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Pseudomonas syringae pv. actinidiae: the Pathogen That Brings Us Together

J. L. Vanneste
Acta horticulturae 2015 v. no.1095 pp. 21-23
Latinos, Pseudomonas syringae pv. actinidiae, bacterial canker, economic impact, fruit growing, industry, kiwifruit, orchards, pathogens, raw fruit, Chile, China, France, Italy, Japan, Korean Peninsula, New Zealand, Portugal, Spain, Switzerland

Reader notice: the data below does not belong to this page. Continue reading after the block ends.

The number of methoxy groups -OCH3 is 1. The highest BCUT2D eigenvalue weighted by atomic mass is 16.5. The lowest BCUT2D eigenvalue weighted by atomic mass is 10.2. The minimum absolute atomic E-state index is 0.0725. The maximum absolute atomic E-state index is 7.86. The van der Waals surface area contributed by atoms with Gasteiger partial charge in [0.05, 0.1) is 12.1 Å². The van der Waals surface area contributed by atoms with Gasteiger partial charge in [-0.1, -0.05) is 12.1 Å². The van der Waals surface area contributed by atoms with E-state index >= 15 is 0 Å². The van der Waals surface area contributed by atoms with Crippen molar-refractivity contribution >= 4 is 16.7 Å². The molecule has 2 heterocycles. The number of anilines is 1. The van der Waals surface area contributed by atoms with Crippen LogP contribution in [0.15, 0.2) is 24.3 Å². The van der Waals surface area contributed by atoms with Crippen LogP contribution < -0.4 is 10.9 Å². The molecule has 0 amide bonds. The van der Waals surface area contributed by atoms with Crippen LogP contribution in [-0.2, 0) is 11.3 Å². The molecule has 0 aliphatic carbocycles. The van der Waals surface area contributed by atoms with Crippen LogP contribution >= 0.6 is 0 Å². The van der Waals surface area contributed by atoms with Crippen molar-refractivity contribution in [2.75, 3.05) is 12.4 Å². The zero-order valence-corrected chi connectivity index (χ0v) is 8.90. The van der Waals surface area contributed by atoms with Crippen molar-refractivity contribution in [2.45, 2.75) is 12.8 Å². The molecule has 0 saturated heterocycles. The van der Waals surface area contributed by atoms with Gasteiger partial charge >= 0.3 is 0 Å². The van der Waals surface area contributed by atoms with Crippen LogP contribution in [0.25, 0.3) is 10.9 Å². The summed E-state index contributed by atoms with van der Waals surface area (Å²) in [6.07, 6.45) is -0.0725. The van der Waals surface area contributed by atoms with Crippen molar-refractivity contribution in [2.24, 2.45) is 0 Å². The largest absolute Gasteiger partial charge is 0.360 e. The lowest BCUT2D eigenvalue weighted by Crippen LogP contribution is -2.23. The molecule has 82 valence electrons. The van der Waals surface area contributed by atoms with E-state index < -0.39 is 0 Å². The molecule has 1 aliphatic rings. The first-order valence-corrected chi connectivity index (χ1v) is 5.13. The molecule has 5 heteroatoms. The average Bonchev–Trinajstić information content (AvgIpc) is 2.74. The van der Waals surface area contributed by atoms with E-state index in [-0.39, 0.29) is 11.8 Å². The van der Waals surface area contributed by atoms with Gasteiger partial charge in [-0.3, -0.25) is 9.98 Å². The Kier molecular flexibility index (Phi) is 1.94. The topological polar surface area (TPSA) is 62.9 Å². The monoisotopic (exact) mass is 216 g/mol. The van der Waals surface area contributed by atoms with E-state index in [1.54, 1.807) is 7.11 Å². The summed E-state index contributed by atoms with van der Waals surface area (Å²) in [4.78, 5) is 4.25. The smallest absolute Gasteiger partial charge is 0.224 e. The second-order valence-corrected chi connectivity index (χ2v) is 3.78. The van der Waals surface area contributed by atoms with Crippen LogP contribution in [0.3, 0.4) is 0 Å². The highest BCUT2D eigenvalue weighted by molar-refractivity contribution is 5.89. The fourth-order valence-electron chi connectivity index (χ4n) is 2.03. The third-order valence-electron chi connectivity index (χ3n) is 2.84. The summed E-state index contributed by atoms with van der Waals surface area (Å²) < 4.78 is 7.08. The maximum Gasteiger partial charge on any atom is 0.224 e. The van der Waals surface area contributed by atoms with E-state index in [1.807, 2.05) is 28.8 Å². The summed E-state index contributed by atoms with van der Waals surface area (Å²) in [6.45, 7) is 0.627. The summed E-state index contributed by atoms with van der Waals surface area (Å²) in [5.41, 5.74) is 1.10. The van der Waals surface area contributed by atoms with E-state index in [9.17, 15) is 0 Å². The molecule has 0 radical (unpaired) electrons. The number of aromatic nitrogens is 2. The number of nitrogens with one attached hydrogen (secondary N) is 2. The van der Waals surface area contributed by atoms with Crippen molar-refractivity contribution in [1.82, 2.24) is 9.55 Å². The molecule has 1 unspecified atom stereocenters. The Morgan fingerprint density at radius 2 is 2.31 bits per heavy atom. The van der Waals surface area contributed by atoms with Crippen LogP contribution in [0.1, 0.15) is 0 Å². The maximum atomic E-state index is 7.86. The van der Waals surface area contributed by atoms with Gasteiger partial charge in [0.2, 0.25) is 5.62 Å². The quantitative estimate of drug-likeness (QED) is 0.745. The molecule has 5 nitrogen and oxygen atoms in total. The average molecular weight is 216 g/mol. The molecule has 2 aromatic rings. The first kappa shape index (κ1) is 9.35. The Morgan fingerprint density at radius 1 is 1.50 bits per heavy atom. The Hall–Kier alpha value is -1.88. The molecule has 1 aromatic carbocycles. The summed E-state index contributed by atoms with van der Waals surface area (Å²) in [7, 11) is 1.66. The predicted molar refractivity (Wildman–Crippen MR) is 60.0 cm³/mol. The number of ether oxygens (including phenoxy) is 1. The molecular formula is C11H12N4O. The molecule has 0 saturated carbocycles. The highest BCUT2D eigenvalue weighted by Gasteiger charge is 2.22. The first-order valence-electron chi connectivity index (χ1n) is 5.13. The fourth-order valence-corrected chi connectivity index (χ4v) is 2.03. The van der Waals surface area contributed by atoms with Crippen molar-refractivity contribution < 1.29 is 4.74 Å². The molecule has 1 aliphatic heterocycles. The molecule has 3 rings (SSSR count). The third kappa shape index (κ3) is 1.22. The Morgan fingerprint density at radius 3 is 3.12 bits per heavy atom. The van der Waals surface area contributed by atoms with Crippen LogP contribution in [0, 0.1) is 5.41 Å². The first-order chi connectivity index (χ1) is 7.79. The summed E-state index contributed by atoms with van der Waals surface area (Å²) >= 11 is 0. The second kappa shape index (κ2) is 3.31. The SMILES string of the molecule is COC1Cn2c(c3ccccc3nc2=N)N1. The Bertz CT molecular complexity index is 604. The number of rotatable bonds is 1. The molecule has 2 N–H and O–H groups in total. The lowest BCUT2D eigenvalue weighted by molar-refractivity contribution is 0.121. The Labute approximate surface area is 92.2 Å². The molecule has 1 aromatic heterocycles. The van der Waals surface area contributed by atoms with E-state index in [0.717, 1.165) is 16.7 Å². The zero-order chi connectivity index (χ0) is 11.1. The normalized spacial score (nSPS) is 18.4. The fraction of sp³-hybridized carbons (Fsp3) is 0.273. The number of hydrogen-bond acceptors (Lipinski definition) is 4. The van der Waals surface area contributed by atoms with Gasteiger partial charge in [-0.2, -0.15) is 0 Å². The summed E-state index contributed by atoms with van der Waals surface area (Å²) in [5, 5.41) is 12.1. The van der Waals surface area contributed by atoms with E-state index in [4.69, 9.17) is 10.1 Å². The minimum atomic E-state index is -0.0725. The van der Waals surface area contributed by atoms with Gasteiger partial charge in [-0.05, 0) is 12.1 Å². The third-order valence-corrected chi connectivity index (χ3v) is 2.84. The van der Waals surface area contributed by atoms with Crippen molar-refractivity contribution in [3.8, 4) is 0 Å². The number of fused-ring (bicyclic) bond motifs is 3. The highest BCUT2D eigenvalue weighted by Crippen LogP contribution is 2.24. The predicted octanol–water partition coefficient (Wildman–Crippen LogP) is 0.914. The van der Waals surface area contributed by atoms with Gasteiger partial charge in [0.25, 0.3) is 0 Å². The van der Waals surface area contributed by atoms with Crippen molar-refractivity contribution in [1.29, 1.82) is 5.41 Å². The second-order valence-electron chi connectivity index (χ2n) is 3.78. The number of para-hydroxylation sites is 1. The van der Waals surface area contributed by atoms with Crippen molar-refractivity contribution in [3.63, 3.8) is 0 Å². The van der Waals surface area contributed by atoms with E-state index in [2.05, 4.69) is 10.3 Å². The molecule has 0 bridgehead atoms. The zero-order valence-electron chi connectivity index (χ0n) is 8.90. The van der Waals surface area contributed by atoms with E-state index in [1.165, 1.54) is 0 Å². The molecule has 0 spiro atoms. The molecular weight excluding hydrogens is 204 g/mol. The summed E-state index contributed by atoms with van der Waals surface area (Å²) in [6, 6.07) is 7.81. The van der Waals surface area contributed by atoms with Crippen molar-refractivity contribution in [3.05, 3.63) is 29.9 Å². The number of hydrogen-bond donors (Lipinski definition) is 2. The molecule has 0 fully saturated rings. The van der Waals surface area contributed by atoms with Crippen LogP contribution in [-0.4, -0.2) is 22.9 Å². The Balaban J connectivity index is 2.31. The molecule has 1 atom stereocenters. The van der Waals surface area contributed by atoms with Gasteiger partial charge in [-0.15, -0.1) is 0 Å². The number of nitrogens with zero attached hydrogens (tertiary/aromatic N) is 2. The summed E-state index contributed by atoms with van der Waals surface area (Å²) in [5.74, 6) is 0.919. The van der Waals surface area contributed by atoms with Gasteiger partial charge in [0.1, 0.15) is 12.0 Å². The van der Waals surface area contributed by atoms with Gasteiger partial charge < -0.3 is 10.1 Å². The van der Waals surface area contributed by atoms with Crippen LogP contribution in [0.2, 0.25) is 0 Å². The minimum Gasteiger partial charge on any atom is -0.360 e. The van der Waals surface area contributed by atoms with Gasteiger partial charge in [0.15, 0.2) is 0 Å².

It is with great pleasure that I welcome every single one of you to the First International Symposium on Bacterial Canker of Kiwifruit. It is somehow incredible and really impressive to see this morning over 150 delegates from around the world, gathered in the same room ready to discuss and share their knowledge of Pseudomonas syringae pv. actinidiae (Psa), the causal agent of bacterial canker of kiwifruit. It is surprising and impressive, because a few years ago nobody would have predicted that we would have a major international conference about what was, up until very recently, a minor pathogen of a minor crop. Kiwifruit production represents only 0.2% of the global fresh fruit production, and up until 2008 the economic impact of Psa was relatively limited and mostly restricted to Asia (China, Japan and Korea). In 2008, most if not all of the scientific literature on Psa could have been read in one single day. So what happened? We will talk a great deal during this symposium about what happened. But in a nutshell: a new biovar of Psa, biovar 3, spread around the world. The first symptoms were seen in 2008 in Latina, which is the major kiwifruit-producing region in Italy, with over 10,000 ha of gold- and green-fleshed kiwifruit orchards (Balestra et al., 2009; Ferrante and Scortichini, 2009; Vanneste et al., 2011). However, it was not before spring 2009 that it became clear that this outbreak of bacterial canker of kiwifruit was on a scale never seen before. In 2010, Psa biovar 3 was found in several kiwifruit-producing countries in Europe (France, Portugal and Turkey), in New Zealand, and in Chile. The following year it was found in Spain and Switzerland. Almost everywhere Psa biovar 3 was found, devastation followed. The worst case might actually be the Bay of Plenty, the heart of the New Zealand kiwifruit industry, which is where we are meeting today (Vanneste et al., 2013).